After saving himself from hanging, Laramie Nelson saves Tracks Williams from the same fate. They then travel to Lindsay's ranch where they get jobs. There they run into Adams who they learn is planning to rustle Lindsay's horses.
Laramie Nelson (Buster Crabbe) falsely accused of horse-stealing, is about to be strung up by a posse when a sudden lurch of his horse knocks down his would-be executioners, and he makes his escape. He soon comes upon another hanging posse and saves "Honest" Tracks Williams (Raymond Hatton), accused of a long, long list of minor crimes, and the two ride off together. They come to a small Arizona town, and their first encounter is with attorney Monroe Adams (Grant Withers) and his client, Harriet Lindsay (Marsha Hunt), owner of the large, prosperous Spanish Peaks ranch. Harriet and Adams have come to town to stop the marriage of her young sister, Lenta (Betty Jane Rhodes), to shy young Alonzo "Lonesome" Mulhall (Johnny Downs). They are successful, and Alonzo is jailed, along with Tracks, following his attempt to shoot up the town. Tracks offers to arrange an elopement for Alonzo as soon as they are out of jail. Laramie gets them out of jail ahead of schedule by stampeding a herd of ... Written by
Les Adams <email@example.com>
"The Arizona Raiders" (1936) is what I call an "uneven film". They took a pretty good Zane Grey story and then assembled an excellent ensemble of actors; but Paramount Pictures tried to bring the thing in on a shoestring. Even by the low budget standards of the one-hour "B" westerns of its day this one stands out as a cheap production. Lots of lame stock footage poorly matched with studio close-ups and coupled with clumsily staged action sequences made even weaker by having key portions of the action happening off screen.
Fortunately there are enough good performances that overall the film ranks pretty high on the pecking order of these Saturday matinée features. Larry "Buster" Crabbe of Olympic swimming and "Flash Gordon" fame plays the standard wondering cowpoke western hero. Like a lot of famous non-actors who got work in the movies he pretty much plays himself in every part, but he has a nice relaxed screen presence that fits this particular character especially well. Character actor and Johnny Mack Brown sidekick Raymond Hatton provides a lot of comic relief as Buster's sidekick (what a surprise) who is a weird combination of Doc Holiday and Uncle Joe from "Petticoat Junction". And Johnny Downs nicely underplays one of his earnest young men characters; named Alonzo "Lonesome" Mulhall.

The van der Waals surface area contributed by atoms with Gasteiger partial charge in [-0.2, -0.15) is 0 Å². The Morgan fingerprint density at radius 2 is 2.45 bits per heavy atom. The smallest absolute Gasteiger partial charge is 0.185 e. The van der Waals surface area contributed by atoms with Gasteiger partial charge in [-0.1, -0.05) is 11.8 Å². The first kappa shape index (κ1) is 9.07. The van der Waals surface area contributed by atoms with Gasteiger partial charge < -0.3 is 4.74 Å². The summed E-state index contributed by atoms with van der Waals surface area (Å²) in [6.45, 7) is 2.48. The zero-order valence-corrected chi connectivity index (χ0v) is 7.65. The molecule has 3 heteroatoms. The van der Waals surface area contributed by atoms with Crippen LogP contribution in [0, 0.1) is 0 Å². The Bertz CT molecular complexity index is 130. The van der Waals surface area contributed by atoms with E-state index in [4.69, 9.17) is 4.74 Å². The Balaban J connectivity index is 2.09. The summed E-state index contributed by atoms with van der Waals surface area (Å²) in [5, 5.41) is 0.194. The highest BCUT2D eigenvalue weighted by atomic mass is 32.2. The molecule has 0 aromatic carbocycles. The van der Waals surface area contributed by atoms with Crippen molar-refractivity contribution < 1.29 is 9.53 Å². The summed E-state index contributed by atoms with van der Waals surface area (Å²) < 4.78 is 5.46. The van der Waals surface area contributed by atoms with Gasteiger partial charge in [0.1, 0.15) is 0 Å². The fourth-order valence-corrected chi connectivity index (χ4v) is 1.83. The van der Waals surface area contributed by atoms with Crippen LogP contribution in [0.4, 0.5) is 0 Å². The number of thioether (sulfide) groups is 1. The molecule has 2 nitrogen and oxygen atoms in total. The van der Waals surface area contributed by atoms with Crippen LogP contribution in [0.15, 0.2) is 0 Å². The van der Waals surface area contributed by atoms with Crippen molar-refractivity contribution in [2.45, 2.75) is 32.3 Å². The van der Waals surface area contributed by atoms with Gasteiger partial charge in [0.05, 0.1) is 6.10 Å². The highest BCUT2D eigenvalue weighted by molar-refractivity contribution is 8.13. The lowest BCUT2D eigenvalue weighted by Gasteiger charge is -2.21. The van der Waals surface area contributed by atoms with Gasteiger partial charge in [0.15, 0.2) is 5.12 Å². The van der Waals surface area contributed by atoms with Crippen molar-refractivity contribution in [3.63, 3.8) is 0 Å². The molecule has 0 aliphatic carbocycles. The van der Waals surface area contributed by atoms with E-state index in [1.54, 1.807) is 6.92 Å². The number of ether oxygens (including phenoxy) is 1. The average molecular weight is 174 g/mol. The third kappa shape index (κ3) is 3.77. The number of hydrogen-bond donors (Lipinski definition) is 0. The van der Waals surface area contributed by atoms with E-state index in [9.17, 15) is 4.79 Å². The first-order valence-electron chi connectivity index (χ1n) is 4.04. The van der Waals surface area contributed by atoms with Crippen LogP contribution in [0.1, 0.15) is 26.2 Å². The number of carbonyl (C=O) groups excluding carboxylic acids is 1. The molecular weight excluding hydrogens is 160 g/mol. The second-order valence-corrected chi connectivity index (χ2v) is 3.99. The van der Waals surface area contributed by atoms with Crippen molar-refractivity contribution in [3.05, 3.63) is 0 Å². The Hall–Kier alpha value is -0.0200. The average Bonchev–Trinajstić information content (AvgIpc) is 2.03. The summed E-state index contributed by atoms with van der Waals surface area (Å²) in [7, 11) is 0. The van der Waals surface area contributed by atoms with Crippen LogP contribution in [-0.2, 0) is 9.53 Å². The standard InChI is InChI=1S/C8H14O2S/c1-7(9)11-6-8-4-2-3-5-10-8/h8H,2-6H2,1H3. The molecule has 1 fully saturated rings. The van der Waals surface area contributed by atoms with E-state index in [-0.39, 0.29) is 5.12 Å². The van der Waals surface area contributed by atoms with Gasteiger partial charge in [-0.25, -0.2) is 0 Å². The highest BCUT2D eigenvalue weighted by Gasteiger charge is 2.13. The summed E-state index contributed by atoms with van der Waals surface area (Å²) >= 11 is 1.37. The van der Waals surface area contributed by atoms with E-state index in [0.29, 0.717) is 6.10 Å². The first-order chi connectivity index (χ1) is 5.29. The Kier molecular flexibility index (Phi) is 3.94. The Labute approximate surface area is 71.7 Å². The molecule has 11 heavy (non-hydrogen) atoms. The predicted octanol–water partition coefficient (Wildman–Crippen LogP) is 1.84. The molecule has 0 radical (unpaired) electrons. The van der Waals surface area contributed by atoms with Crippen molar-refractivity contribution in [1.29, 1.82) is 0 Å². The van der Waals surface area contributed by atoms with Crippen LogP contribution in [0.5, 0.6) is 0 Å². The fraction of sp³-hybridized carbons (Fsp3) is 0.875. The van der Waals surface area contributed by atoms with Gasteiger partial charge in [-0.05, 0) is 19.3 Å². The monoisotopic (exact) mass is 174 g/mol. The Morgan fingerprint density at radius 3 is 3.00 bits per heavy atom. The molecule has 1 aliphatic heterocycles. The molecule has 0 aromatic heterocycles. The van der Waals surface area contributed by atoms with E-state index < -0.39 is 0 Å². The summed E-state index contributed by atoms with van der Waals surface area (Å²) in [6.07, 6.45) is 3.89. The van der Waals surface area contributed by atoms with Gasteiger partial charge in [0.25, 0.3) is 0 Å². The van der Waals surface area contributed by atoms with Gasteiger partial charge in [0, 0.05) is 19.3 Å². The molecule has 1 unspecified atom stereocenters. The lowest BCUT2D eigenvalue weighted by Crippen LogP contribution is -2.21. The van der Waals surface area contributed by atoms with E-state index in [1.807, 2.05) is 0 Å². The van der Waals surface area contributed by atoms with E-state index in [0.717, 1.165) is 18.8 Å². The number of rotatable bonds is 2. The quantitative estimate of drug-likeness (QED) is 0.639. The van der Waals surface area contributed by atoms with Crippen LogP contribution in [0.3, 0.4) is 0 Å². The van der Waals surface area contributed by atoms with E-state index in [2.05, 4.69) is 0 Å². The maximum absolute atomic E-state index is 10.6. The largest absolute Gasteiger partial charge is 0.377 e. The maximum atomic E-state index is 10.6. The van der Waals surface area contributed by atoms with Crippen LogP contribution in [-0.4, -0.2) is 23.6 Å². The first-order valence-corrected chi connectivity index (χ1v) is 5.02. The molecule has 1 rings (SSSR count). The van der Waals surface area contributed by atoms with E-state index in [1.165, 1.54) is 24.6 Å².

The prize of the cast is a very young Marsha Hunt in one of her first roles. Hunt was the Janet Leigh of her era; there is quite a physical resemblance in addition to which both actresses were a little too intelligent looking for the movie business. Which did have the advantage of giving almost all the characters they played a subtle kind of dimensionality. The film would have benefited from a few more shots of Marsha (especially some better close-ups) but she is in enough scenes and there is enough excellent acting demonstrated to make the film mandatory viewing for her fans.
The three male stars are essentially a mismatched version of the "Three Mesquiteers" who assist the female owner of the Spanish Peaks Ranch to foil a plot to steal her herd of horses. The film gets unintentionally hilarious in its climatic stampede scene as the stock footage background projection transforms a modest size herd into enough horses to outfit several dozen regiments of cavalry.
The Lions Gate DVD is not an especially good print but its Special Features are a real treasure. These include two documentary style films made by Zane Grey and a third documentary about the author himself who was a very interesting character.
Then again, what do I know? I'm only a child.
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